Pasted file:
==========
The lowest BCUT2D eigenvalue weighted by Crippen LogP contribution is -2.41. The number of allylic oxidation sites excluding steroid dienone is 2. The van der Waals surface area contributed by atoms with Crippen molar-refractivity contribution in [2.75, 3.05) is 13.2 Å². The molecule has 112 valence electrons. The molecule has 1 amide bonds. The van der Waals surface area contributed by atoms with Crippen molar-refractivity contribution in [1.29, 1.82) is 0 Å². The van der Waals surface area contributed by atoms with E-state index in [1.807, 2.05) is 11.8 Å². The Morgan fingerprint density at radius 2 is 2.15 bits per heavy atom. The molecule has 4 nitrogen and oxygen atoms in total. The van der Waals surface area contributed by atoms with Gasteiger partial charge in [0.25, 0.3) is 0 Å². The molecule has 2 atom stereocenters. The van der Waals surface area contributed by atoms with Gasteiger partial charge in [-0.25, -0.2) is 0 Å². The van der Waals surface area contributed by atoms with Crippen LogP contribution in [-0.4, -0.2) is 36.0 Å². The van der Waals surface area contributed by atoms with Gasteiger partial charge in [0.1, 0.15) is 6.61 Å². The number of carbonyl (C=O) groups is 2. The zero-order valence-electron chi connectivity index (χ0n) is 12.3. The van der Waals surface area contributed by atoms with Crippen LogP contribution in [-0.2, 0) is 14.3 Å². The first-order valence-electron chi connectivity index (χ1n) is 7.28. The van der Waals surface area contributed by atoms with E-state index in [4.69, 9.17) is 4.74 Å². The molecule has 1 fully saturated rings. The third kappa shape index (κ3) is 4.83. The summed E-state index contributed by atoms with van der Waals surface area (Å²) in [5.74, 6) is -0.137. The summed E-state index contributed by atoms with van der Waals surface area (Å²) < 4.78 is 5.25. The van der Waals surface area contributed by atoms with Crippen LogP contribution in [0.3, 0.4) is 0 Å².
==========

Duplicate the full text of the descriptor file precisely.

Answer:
The lowest BCUT2D eigenvalue weighted by Crippen LogP contribution is -2.41. The number of allylic oxidation sites excluding steroid dienone is 2. The van der Waals surface area contributed by atoms with Crippen molar-refractivity contribution in [2.75, 3.05) is 13.2 Å². The molecule has 112 valence electrons. The molecule has 1 amide bonds. The van der Waals surface area contributed by atoms with Crippen molar-refractivity contribution in [1.29, 1.82) is 0 Å². The van der Waals surface area contributed by atoms with E-state index in [1.807, 2.05) is 11.8 Å². The Morgan fingerprint density at radius 2 is 2.15 bits per heavy atom. The molecule has 4 nitrogen and oxygen atoms in total. The van der Waals surface area contributed by atoms with Gasteiger partial charge in [0.25, 0.3) is 0 Å². The molecule has 2 atom stereocenters. The van der Waals surface area contributed by atoms with Gasteiger partial charge in [-0.25, -0.2) is 0 Å². The van der Waals surface area contributed by atoms with Crippen LogP contribution in [-0.4, -0.2) is 36.0 Å². The van der Waals surface area contributed by atoms with Gasteiger partial charge in [0.1, 0.15) is 6.61 Å². The number of carbonyl (C=O) groups is 2. The zero-order valence-electron chi connectivity index (χ0n) is 12.3. The van der Waals surface area contributed by atoms with Crippen LogP contribution in [-0.2, 0) is 14.3 Å². The first-order valence-electron chi connectivity index (χ1n) is 7.28. The van der Waals surface area contributed by atoms with E-state index in [4.69, 9.17) is 4.74 Å². The molecule has 1 fully saturated rings. The third kappa shape index (κ3) is 4.83. The summed E-state index contributed by atoms with van der Waals surface area (Å²) in [5.74, 6) is -0.137. The summed E-state index contributed by atoms with van der Waals surface area (Å²) < 4.78 is 5.25. The van der Waals surface area contributed by atoms with Crippen LogP contribution in [0.3, 0.4) is 0 Å².